Welcome to the Hooniverse News! As always, this is a weekly recap of the biggest stories in the automotive industry without the fluff or bull. This week: Porsche still believes in the long roof and debuts Taycan Cross Turismo, Volkswagen celebrates 45 years of the Golf GTI, Volkswagen teases an ID.3 Cabriolet on Twitter, and Stellantis is open to dropping the Cherokee name from its Jeep models.
Porsche Taycan Cross Turismo
One of Stuttgart’s worst-kept secrets has been that some sort of wagon variant was coming to the Porsche Taycan. It had been seen in spy shots and even debuted as a soft-roader concept a few years ago. But given how poorly wagons or anything that isn’t a truck, an SUV, or a taller, fatter sedan masquerading as a crossover sells these days, it had an uncertain future. Well evidently the also long-roofed Porsche Panamera Sport Turismo sold well enough (read: more than one) to warrant something similar for the Taycan. This bit of fan service arrives this summer and can be configured for light off road adventures, as sensible family hauler, or as a blazingly-quick canyon carver.
The Cross Turismo specification is available on every existing all-wheel-drive Taycan model. That means the Taycan 4 all the way to the still-not-a-turbo Taycan Turbo S. With each of those comes dual-motor all-wheel drive, two-speed rear transmission, Porsche Adaptive Suspension Management with air suspension plus a 20 mm increase in ride height, Performance Battery Plus and its 800-volt architecture, adaptive aerodynamics, panoramic glass roof, and Porsche’s PCM infotainment system. Everything but the shape of the body is the same as what’s found in a comparable Taycan sedan, but there is a Cross Turismo-exclusive Off Road Design Package which took direct inspiration from the original concept.
What that adds is body cladding to protect against rock chips and it raises the ride height by another 10mm. Porsche admits this won’t be a rock-crawling go absolutely anywhere kind of off-roader like a Jeep or a Raptor, but it is well suited for any reasonably beaten path. It has an additional drive mode designed for a variety of loose surfaces like gravel, mud, and sand. This mode raises the ride height an additional 10mm (on top of what is already added by the package) and optimizes the suspension firmness, traction and stability control, and the torque management system to provide as much grip and security as possible. From what I can tell this package does not change the tire selection so there’s potentially some additional capabilities you can achieve with a tire swap. But on the other hand, Taycan not-a-Turbo S Cross Turismo. It can accelerate from 0-60 mph in 2.7 seconds, just a tenth slower than its sedan counterpart. The slowest Taycan Cross Turismo to 60 is the Taycan 4 model, but that’s still a very respectable 4.8 seconds we’re talking about.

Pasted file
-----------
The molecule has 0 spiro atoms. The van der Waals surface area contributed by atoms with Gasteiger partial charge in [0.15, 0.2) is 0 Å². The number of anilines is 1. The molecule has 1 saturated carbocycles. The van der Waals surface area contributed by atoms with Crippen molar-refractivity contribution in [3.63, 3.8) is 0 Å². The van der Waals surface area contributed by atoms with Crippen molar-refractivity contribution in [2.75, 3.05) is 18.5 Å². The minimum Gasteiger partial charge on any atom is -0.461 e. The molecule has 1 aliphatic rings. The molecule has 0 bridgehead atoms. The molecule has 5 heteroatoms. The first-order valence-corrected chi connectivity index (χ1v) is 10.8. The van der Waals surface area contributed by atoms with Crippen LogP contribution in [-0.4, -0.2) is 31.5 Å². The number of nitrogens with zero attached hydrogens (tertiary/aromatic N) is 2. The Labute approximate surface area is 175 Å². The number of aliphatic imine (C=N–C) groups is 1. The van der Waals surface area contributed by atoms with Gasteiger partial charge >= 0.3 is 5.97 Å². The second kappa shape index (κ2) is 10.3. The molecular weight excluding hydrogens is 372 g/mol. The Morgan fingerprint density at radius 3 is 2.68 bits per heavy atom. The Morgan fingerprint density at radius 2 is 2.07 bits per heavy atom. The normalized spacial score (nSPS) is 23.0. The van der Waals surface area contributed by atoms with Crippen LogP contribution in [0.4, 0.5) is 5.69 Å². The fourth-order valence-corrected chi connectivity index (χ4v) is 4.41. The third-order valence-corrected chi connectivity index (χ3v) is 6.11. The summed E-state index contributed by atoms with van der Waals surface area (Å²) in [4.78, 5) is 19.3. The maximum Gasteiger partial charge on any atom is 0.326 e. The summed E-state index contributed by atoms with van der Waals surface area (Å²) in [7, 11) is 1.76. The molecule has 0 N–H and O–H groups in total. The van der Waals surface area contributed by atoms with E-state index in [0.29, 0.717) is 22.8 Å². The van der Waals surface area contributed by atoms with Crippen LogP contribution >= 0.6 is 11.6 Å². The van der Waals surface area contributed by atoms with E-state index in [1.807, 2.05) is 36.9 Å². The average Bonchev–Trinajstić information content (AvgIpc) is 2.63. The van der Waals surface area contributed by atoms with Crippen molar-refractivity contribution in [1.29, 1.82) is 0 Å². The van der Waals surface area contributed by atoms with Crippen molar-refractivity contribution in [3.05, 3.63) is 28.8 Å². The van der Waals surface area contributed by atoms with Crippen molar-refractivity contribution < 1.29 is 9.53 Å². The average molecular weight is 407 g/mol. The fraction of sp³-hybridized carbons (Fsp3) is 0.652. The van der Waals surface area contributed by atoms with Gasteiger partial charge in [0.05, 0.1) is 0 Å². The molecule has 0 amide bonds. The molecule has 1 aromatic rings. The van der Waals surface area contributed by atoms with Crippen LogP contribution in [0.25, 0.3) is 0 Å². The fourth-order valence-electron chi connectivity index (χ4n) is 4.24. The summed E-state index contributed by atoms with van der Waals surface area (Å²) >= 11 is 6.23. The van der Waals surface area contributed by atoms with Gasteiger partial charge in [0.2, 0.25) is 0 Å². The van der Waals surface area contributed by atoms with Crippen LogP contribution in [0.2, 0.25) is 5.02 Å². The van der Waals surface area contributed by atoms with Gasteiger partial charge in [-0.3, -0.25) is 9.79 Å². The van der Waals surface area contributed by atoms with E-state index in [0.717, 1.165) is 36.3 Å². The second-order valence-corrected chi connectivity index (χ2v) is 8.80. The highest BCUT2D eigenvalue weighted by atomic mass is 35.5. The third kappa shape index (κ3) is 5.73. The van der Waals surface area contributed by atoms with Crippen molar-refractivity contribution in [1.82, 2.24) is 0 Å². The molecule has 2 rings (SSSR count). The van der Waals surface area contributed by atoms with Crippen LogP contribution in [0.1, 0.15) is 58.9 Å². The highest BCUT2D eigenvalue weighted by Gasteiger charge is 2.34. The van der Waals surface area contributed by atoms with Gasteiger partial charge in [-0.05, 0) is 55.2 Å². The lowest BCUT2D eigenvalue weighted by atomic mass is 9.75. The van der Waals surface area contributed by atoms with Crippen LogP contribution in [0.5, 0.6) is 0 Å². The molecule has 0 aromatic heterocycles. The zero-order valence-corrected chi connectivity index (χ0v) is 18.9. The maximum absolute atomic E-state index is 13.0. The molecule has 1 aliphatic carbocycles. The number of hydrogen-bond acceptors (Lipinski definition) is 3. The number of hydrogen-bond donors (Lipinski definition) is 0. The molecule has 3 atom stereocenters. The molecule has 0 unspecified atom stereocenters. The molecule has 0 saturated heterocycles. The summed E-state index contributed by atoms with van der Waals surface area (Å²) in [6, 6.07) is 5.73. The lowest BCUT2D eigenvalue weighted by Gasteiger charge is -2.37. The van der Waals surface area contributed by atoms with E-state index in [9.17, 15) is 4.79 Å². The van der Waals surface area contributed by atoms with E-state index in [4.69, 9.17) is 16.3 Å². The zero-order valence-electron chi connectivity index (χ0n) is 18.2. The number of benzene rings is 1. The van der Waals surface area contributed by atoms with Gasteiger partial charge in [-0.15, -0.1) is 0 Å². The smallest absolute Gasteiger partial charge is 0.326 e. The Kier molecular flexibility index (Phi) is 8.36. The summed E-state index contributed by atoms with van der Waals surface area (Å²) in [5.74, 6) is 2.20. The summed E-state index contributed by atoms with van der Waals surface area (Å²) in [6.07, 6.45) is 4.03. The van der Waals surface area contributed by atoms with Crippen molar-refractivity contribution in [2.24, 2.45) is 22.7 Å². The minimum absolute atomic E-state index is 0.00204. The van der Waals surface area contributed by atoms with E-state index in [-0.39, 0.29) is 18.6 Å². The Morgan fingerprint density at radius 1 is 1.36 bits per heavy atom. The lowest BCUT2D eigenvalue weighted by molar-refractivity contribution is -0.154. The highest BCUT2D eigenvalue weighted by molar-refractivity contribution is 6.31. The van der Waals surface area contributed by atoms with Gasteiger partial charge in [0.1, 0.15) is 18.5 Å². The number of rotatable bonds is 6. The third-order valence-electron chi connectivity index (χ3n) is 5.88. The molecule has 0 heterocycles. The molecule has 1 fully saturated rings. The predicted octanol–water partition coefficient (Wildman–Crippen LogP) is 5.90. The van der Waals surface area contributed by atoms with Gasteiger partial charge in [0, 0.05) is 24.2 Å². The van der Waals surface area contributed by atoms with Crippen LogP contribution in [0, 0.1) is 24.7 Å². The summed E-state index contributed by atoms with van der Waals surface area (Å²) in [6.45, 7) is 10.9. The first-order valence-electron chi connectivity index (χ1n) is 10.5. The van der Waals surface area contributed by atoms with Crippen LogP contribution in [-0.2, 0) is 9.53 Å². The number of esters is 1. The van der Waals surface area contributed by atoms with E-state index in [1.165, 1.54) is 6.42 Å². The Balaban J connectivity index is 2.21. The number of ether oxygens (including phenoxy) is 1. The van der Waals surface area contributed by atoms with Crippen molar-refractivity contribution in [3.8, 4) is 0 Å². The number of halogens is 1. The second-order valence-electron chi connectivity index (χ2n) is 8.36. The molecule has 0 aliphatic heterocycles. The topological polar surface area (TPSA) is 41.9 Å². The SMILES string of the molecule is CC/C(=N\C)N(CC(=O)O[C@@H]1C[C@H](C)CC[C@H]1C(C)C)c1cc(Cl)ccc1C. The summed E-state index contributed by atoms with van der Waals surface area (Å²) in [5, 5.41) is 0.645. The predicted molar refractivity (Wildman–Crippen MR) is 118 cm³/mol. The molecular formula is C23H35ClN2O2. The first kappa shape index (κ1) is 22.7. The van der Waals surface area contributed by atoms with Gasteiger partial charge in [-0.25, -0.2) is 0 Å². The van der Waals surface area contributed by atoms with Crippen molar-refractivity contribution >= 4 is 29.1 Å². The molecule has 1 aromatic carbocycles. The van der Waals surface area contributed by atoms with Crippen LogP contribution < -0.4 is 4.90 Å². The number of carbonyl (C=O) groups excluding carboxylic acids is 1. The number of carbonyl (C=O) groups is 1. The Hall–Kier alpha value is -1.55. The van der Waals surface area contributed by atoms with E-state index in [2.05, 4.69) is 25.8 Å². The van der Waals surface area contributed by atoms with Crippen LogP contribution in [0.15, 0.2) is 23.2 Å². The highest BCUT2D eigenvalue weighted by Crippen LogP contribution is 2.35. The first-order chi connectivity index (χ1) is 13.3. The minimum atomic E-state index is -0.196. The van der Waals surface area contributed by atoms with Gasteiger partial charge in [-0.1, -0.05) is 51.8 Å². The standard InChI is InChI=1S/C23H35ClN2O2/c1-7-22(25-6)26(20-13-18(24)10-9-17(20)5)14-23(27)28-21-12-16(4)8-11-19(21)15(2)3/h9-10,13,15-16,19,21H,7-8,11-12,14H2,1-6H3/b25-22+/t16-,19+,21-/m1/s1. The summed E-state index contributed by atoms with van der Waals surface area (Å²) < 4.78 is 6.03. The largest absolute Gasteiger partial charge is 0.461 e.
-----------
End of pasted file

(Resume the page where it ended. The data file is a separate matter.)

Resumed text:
What you gain by opting for the Cross Turismo spec increased headroom for passengers in both rows (the back row by 3.62 inches) and more cargo space. On the 4 and 4S models you get 15.7 cubic feet. Opt for the still not-a-Turbo models and that shrinks a bit to 14.3 cubic feet. Fold down the rear seats and that allows for up to 42.8 cubic feet of space.
The gorgeous Taycan Cross Turismo range starts at $92,250 (including destination) for the Taycan 4 model. In Porsche fashion, the prices skyrocket from there basically the instant you touch something in the configurator.
Volkswagen celebrates 45 years of GTI
Imagine spending around $57,000 on a Golf GTI. Unless you live in Germany you won’t have to because Volkswagen is keeping this 45th birthday party restricted to their homeland. Yes, one of the world’s most beloved performance cars is turning 45 this year in case you wanted to feel old. Since the GTI has always been a modest car, this GTI Clubsport 45 is essentially some light performance enhancements, graphics, and two tone paint on top of what’s already the quickest GTI from the factory (which the US also doesn’t get) with 296 horsepower.
Compared to the standard GTI Clubsport, this package is approximately $7,000 more expensive. That gets you larger air intakes, a unique roof spoiler, sport exhaust, new wheels, interior upholstery, and the graphics package. As brilliant as everyone knows the GTI is, this version gets precariously close to what a BMW M135i and a Ford Mustang GT goes for in Germany. But in fairness, it’s a limited edition model aimed at the diehard enthusiasts and lovers of the GTI brand. With how pricey cars are in Europe in general, I’m positive VW will sell every GTI 45 they can build.